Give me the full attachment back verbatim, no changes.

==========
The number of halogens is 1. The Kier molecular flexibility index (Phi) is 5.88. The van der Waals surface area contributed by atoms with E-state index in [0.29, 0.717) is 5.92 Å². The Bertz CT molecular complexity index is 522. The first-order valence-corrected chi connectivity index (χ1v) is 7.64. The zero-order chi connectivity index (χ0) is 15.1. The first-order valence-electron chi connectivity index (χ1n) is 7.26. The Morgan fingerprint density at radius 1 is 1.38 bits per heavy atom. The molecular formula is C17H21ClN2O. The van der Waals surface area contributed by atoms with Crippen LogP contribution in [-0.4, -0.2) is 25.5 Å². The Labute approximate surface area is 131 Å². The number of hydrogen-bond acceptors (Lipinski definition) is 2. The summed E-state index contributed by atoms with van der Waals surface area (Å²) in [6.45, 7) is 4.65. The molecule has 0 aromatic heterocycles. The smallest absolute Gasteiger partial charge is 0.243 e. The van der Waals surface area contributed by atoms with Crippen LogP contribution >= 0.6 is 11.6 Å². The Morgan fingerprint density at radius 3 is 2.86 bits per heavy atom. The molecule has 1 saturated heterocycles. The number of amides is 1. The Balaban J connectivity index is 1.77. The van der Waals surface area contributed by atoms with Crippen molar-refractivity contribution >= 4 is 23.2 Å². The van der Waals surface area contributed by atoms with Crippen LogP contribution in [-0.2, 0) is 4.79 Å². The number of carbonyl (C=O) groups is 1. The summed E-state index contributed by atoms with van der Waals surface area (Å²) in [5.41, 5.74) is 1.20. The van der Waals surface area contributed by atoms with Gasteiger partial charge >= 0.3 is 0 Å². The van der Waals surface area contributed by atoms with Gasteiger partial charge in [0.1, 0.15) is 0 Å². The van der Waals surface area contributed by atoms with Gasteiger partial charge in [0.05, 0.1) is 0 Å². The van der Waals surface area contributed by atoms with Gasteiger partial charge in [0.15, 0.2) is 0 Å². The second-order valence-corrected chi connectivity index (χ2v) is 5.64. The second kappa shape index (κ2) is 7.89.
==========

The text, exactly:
The number of halogens is 1. The Kier molecular flexibility index (Phi) is 5.88. The van der Waals surface area contributed by atoms with E-state index in [0.29, 0.717) is 5.92 Å². The Bertz CT molecular complexity index is 522. The first-order valence-corrected chi connectivity index (χ1v) is 7.64. The zero-order chi connectivity index (χ0) is 15.1. The first-order valence-electron chi connectivity index (χ1n) is 7.26. The Morgan fingerprint density at radius 1 is 1.38 bits per heavy atom. The molecular formula is C17H21ClN2O. The van der Waals surface area contributed by atoms with Crippen LogP contribution in [-0.4, -0.2) is 25.5 Å². The Labute approximate surface area is 131 Å². The number of hydrogen-bond acceptors (Lipinski definition) is 2. The summed E-state index contributed by atoms with van der Waals surface area (Å²) in [6.45, 7) is 4.65. The molecule has 0 aromatic heterocycles. The smallest absolute Gasteiger partial charge is 0.243 e. The van der Waals surface area contributed by atoms with Crippen LogP contribution >= 0.6 is 11.6 Å². The Morgan fingerprint density at radius 3 is 2.86 bits per heavy atom. The molecule has 1 saturated heterocycles. The number of amides is 1. The Balaban J connectivity index is 1.77. The van der Waals surface area contributed by atoms with Crippen molar-refractivity contribution >= 4 is 23.2 Å². The van der Waals surface area contributed by atoms with Crippen LogP contribution in [-0.2, 0) is 4.79 Å². The number of carbonyl (C=O) groups is 1. The summed E-state index contributed by atoms with van der Waals surface area (Å²) in [5.41, 5.74) is 1.20. The van der Waals surface area contributed by atoms with Gasteiger partial charge >= 0.3 is 0 Å². The van der Waals surface area contributed by atoms with Gasteiger partial charge in [0.1, 0.15) is 0 Å². The van der Waals surface area contributed by atoms with Gasteiger partial charge in [0.05, 0.1) is 0 Å². The van der Waals surface area contributed by atoms with Gasteiger partial charge in [0.15, 0.2) is 0 Å². The second-order valence-corrected chi connectivity index (χ2v) is 5.64. The second kappa shape index (κ2) is 7.89.